Laurie Engel was a smart, funny, charming, sparky,
sporty boy. Until he was 11 he never had a more serious ailment
than athlete's foot.
He lived on a farm in Herefordshire with his parents,
Matthew and Hilary, and younger sister Vika.
Laurie wanted to win Wimbledon or, failing that,
be a sports writer like his dad. Almost anything seemed possible
except what did happen. He was diagnosed with a rare and
aggressive cancer. Despite 17 months of intensive treatment, he
died in September 2005, aged 13.
Laurie's friends often speak of his kindness.
He said he wanted to make a difference. His family set up the Laurie
Engel Fund to make sure that he would.
THE LAURIE ENGEL FUND
Laurie was treated at Birmingham Children’s
Hospital, the childhood cancer centre for much of England. The Engel
family found the medical care there world-class, but the facilities
and surroundings dismal.
The Engel family set up the Laurie Engel Fund
to try to ensure future patients have better conditions than Laurie
did. Working initially with Teenage Cancer Trust, the fund raised
£1.1m – and as a result a new £2.5m teenage unit opened in 2010.
It has been a huge success, delighting patients, parents and staff
and setting new standards at the hospital.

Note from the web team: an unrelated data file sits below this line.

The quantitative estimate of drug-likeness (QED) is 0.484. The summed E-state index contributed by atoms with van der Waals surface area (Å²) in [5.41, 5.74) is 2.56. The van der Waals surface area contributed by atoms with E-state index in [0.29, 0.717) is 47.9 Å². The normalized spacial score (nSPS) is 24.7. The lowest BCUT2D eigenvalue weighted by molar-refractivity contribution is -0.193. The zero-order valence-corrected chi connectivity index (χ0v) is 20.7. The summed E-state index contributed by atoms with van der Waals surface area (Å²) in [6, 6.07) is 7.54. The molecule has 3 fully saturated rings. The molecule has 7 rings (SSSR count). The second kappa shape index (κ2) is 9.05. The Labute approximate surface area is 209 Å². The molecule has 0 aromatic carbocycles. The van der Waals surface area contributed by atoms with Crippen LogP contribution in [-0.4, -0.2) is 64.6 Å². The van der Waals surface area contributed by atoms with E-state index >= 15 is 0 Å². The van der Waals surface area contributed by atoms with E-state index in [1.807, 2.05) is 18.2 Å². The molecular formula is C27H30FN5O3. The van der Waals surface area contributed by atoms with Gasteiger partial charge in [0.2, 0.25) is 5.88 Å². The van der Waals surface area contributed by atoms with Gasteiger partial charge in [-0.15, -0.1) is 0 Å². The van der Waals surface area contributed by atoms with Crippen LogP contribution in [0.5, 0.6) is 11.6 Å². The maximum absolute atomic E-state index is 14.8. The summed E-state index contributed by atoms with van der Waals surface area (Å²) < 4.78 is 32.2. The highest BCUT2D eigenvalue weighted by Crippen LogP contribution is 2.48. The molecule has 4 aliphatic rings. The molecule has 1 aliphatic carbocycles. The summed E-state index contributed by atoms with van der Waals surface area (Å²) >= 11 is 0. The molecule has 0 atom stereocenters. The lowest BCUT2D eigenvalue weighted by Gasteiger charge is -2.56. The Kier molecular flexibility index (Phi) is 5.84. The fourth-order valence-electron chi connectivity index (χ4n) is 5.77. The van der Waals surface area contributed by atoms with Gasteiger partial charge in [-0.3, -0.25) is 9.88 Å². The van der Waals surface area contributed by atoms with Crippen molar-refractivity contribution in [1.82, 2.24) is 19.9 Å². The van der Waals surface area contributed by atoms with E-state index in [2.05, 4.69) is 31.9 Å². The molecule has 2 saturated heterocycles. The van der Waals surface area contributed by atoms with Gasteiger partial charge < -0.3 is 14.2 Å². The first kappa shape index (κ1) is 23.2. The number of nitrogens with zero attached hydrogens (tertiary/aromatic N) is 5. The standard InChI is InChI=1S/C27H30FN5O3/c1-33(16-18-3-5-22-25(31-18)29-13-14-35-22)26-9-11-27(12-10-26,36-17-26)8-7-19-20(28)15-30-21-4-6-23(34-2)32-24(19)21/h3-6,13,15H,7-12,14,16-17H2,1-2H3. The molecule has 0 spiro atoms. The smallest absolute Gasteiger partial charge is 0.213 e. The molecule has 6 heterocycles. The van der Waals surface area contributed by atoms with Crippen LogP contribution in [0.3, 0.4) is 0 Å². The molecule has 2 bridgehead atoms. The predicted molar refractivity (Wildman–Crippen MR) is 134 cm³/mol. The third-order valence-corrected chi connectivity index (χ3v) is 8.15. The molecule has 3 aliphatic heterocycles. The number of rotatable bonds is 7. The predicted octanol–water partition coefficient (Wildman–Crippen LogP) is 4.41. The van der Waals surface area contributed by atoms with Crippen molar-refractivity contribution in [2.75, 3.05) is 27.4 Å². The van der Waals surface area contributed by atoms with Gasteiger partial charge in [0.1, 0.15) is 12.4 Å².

The snag was that the unit created a big discrepancy
between the facilities available to teenagers and to younger children,
who are still being housed in the old, low-grade wards. Recognising
the problem, Birmingham Children’s Hospital has launched a £4m appeal
to bring all their cancer facilities into a similar class.
In January 2013 the Engels decided to redirect
Laurie’s fund to support this important cause – to try to give all
the younger cancer patients the amenities they deserve; and to give
them the best possible chance of recovery.
Please support us, Laurie, and all the children
who will have to endure treatment for cancer in the future.
BIRMINGHAM CHILDREN'S HOSPITAL CHARITIES
Birmingham Children’s Hospital treats some
of the sickest children in the country. It relies on legacies and
charitable donations to fund additional facilities, equipment, and
medical research, and to provide the extras that make being in hospital
a better experience for its young patients.